Looking into Google large acquisitive actions in the market make, one would conclude that Google sees itself primarily as a company that supplies content (through search or otherwise) and advertising space. Big acquisitions are meant to protect this turf. The big acquisitions seem to be saying that Google might use technology but is not about technology alone, just as neither Amazon nor eBay are simply about technology. So, it is a bit odd when Eric Schmidt, Google's CEO, reiterates "Google's oft-repeated stance that it sees itself as a technology tools maker, not a media content owner."

All these businesses are using technology to provide some very traditional services, which can be provided at lower transaction costs but higher volumes on the digital world-wide web.

However, the smaller acquisitions are rampant:
"In the past, we would buy businesses in lieu of (hiring) engineers," Schmidt said. These days, Google buys a start-up once every few days, or around one a week, he estimated. Two examples of this approach -- Keyhole (Google Earth) and Urchin (Analytics) -- had strong technical teams, a technology head start, and were bought relatively inexpensively in the hopes of later generating billion dollar revenue streams, he said.
That makes it more clear.

Wednesday, April 11, 2007

Seed Money

Douglass Belkin of The Wall Street Journal reports that Canada is changing its tax rules to extend a tax break to limited-liability corporations.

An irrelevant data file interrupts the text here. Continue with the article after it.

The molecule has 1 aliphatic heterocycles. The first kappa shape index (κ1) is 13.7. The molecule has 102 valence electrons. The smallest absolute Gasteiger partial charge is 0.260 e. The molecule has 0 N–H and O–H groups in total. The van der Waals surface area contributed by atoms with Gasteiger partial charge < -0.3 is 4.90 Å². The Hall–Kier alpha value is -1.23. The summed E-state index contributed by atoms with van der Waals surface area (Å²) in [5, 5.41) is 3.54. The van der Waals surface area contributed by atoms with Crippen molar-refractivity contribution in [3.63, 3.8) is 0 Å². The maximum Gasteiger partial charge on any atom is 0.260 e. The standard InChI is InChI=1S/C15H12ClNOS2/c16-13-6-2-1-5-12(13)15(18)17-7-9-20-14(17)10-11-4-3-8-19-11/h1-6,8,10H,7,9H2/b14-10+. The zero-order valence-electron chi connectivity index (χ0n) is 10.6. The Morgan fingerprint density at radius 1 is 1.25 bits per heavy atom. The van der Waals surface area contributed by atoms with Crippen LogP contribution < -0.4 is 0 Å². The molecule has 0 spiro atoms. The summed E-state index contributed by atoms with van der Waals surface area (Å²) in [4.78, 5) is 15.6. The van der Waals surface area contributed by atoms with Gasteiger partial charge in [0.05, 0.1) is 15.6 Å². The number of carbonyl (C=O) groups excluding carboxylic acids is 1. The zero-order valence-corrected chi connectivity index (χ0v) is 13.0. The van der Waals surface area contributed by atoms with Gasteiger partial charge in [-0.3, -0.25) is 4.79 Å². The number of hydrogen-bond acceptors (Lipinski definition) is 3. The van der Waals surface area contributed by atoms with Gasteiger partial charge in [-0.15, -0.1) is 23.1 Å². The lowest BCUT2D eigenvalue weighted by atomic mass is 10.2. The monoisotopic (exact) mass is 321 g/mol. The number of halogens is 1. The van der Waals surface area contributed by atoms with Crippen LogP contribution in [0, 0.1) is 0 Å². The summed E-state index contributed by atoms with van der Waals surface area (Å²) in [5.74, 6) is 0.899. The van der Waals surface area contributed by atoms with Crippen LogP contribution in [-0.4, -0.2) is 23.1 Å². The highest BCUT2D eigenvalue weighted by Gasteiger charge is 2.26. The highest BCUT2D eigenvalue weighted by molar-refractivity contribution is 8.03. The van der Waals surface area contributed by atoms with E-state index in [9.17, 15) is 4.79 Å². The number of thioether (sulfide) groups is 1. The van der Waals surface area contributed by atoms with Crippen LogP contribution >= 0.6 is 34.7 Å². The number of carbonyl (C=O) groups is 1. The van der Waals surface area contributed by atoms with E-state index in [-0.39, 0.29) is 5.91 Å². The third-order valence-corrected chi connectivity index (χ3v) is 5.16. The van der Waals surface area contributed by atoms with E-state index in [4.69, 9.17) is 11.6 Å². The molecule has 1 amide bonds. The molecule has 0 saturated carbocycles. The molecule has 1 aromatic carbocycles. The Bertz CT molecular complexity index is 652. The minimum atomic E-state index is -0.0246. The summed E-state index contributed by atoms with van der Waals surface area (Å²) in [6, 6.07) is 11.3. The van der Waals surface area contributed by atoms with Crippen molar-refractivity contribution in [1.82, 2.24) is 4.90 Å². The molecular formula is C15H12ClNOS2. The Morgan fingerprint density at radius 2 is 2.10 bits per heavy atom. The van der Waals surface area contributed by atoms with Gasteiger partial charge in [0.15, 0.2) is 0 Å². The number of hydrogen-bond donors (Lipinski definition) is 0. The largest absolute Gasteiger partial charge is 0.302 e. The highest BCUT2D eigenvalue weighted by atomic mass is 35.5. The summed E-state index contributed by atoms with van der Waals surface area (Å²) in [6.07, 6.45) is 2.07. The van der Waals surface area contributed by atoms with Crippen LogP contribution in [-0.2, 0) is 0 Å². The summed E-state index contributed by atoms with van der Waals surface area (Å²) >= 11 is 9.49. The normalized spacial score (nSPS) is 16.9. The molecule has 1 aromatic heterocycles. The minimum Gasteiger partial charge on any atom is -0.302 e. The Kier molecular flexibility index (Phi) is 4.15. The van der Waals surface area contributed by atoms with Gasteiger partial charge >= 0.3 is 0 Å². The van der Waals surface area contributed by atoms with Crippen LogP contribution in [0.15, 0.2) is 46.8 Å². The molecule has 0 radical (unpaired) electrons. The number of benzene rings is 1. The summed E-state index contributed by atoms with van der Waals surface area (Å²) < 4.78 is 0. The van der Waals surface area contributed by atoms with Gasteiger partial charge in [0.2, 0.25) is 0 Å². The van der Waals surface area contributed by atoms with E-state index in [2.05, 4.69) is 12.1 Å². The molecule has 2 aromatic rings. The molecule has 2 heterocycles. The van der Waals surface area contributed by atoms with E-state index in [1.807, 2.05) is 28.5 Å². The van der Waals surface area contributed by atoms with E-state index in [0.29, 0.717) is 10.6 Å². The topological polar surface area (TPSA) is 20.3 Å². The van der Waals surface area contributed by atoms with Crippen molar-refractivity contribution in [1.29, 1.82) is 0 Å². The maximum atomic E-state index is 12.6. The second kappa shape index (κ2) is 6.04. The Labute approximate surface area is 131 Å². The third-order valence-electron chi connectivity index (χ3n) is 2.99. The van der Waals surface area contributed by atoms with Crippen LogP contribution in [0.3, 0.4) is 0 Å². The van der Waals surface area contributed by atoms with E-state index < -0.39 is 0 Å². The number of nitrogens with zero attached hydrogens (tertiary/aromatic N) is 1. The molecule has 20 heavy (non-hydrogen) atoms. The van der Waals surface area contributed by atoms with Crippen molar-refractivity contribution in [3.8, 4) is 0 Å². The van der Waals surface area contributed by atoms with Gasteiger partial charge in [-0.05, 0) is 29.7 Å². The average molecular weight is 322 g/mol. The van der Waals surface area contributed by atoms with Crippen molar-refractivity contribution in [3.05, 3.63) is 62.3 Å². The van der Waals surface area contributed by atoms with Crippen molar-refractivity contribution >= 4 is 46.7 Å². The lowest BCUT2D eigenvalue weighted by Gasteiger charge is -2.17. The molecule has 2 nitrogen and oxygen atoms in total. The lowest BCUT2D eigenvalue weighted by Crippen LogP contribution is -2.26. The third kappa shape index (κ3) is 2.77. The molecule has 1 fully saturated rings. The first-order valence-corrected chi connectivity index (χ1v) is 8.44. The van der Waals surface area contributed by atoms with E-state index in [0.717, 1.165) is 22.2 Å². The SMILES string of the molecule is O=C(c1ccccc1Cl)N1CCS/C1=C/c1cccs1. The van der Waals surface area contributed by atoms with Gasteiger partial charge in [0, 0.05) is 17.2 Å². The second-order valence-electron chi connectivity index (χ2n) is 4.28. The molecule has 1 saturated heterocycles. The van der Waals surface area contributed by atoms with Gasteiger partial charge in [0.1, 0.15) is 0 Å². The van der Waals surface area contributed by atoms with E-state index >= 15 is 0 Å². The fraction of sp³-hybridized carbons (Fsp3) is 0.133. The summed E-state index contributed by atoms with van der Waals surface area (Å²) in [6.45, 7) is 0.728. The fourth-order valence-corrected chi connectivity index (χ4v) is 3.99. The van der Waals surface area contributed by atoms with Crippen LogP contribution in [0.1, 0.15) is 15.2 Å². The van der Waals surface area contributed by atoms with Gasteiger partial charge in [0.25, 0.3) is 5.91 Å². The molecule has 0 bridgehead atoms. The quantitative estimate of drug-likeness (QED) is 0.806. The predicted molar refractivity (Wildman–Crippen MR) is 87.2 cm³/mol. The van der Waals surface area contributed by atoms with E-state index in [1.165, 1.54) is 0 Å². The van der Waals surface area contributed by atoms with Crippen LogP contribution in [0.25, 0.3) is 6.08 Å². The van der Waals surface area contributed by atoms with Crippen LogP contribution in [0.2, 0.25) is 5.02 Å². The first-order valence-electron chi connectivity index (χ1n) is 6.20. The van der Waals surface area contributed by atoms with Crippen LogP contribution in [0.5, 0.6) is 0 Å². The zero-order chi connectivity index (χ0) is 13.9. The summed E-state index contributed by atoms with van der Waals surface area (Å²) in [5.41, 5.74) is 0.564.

Because LLCs are excluded from a 1980 U.S.-Canada tax treaty the profits they generate are subject to taxation in both countries. As a result, the partners in LLCs are generally unwilling to invest in Canada. Canadian Prime Minister Stephen Harper is now seeking to amend the treaty to include LLCs and grant them tax relief in Canada.
U.S. private equity firms often partner with LLCs or are formed as LLCs -- or Limited Liability Corporations.

Monday, March 26, 2007

Silos or Centralization

Financial Times reports that Citigroup has made significant savings, moving from silos to centralized computing:

The group has tended to operate as a collection of “silos” without focusing on the opportunities to share costs, he argues.

However, significant savings have been made in recent years.

The introduction of central computerised purchasing is saving more than $500m a year and rationalisation of information technology is expected to yield about $2bn a year.

Mr Prince has made clear he is expecting Mr Druskin to come up with big structural savings rather than more trimming.

“We’re not looking for him to squeeze the rock in terms of magazine subscriptions or black cars,” he told analysts in December.

Saturday, March 24, 2007

To Start a Bank

If you want to start a Bank, read the recent article in Financial Times by Andrew Ward, who reports that
Almost 180 banks were opened in the US last year – the highest number since 2000 – with much of the capital provided by individuals rather than institutions.

De novo banks are flourishing in the US as a reaction against the consolidation that has halved the country’s number of banks in the past two decades.